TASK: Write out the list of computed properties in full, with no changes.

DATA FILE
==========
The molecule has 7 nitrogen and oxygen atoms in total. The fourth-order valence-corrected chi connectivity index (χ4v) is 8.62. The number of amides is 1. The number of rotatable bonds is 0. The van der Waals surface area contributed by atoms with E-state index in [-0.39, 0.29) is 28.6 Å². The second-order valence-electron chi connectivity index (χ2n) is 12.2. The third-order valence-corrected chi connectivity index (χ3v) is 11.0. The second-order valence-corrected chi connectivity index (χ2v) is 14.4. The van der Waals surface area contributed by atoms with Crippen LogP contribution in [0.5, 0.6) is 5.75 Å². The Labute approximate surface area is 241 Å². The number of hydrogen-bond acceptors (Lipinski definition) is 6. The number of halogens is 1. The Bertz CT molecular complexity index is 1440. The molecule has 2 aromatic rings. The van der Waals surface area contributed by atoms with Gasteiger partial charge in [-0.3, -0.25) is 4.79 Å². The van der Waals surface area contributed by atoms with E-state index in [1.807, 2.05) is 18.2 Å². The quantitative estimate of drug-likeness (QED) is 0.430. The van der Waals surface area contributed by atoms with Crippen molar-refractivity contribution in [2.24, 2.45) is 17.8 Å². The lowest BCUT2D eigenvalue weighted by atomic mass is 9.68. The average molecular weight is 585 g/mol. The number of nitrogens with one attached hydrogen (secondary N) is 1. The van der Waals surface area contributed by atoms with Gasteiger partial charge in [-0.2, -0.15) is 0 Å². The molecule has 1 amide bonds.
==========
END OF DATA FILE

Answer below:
The molecule has 7 nitrogen and oxygen atoms in total. The fourth-order valence-corrected chi connectivity index (χ4v) is 8.62. The number of amides is 1. The number of rotatable bonds is 0. The van der Waals surface area contributed by atoms with E-state index in [-0.39, 0.29) is 28.6 Å². The second-order valence-electron chi connectivity index (χ2n) is 12.2. The third-order valence-corrected chi connectivity index (χ3v) is 11.0. The second-order valence-corrected chi connectivity index (χ2v) is 14.4. The van der Waals surface area contributed by atoms with Crippen LogP contribution in [0.5, 0.6) is 5.75 Å². The Labute approximate surface area is 241 Å². The number of hydrogen-bond acceptors (Lipinski definition) is 6. The number of halogens is 1. The Bertz CT molecular complexity index is 1440. The molecule has 2 aromatic rings. The van der Waals surface area contributed by atoms with Gasteiger partial charge in [-0.3, -0.25) is 4.79 Å². The van der Waals surface area contributed by atoms with E-state index in [1.807, 2.05) is 18.2 Å². The quantitative estimate of drug-likeness (QED) is 0.430. The van der Waals surface area contributed by atoms with Crippen molar-refractivity contribution in [2.24, 2.45) is 17.8 Å². The lowest BCUT2D eigenvalue weighted by atomic mass is 9.68. The average molecular weight is 585 g/mol. The number of nitrogens with one attached hydrogen (secondary N) is 1. The van der Waals surface area contributed by atoms with Gasteiger partial charge in [-0.2, -0.15) is 0 Å². The molecule has 1 amide bonds.